Score Breakdown:
Higher is better
(10/10 is perfect)

Game Score - 80%
Gameplay - 17/20
Graphics - 7/10
Sound - 7/10
Stability - 5/5
Controls - 4/5

Morality Score - 80%
Violence - 7/10
Language - 8/10
Sexual Content - 10/10
Occult/Supernatural - 5/10
Cultural/Moral/Ethical - 10/10

When traveling across the map you may get ambushed by enemies depending on how the twenty-sided dice lands.  While you can control the number and types of enemies in planned battles, the random ones are as the name implies, random.  It should also come as no surprise that the number of enemies you fight determines the difficulty of the battle.  The higher the level of the enemy the harder they are, and the harder they are, the better loot they drop.

The enemies range from simple rats and bats to fearsome dragons and the main villain, the evil mage.  There are many dangerous caves, dungeons, forests, and swamps to explore.  All of them harbor unique and deadly enemies within.  You can dig mines in caves and collect grindstones to give to the blacksmith in town to upgrade him.  The higher level he is, the better weapons and armor he can craft.  His success is determined by the roll of a die of course.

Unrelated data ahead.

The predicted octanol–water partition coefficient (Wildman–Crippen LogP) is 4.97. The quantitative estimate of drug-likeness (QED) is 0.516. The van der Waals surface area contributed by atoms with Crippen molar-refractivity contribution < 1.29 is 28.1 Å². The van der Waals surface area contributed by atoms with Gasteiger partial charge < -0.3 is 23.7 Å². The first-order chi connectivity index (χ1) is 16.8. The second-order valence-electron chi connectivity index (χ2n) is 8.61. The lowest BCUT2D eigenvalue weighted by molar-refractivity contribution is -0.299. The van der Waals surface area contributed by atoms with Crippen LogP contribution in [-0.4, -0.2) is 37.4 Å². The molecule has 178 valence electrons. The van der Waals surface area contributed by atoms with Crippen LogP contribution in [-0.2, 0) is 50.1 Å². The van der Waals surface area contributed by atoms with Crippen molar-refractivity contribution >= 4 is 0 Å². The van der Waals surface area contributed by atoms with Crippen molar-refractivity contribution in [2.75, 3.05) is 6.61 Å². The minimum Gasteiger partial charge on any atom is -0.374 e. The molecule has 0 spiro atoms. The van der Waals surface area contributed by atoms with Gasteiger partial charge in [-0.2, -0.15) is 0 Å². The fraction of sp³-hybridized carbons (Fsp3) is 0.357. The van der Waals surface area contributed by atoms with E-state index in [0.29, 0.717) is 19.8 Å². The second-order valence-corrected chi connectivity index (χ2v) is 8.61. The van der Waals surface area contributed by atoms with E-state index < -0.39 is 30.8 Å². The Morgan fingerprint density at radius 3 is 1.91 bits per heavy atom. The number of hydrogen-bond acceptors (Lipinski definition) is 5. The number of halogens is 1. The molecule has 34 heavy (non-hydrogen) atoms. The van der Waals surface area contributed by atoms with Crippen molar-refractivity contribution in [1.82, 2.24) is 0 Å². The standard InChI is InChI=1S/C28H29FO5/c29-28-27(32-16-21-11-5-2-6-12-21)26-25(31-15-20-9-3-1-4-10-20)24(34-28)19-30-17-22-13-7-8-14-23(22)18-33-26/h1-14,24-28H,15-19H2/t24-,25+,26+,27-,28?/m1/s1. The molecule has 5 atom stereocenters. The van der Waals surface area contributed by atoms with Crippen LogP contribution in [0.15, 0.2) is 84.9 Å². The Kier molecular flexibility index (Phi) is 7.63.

Taverns in town let you swap out or create new party members.  Be sure to stock up on healing food and potions before tackling some of the tougher caves and dungeons.  I like how the overworld map displays the percent complete and level recommendations for you.  I always made sure I had phoenix ups (get it?) on hand to revive fallen allies when needed.  

Fortunately, this game auto saves and you can restart from where you left off if your party gets wiped out.  You’ll need gold to bring back fallen allies.  Even though this is a Steam based game, I was disappointed that there wasn’t cloud save support.  There are, however, plenty of achievements to unlock.

While Knights of Pen and Paper +1 drew my kids attention, I can’t recommend it for younger kids to play due to some of the language used (d*mn and h*ll).  Like most role-playing games, there is fantasy violence and magic use in this game.  As expected, the Necromancer class can summon help from below.  

Moral issues aside, this game is fun to play and brings a lot to the table (pun intended).  The micro-transactions are completely optional and the game is totally playable without them.  If you enjoy role playing games, silly humor and table top gaming you should check out Knights of Pen and Paper +1.  

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Cheryl Gress

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Christ Centered Gamer looks at video games from two view points. We analyze games on a secular level which will break down a game based on its graphics, sound, stability and overall gaming experience. If you’re concerned about the family friendliness of a game, we have a separate moral score which looks at violence, language, sexual content, occult references and other ethical issues.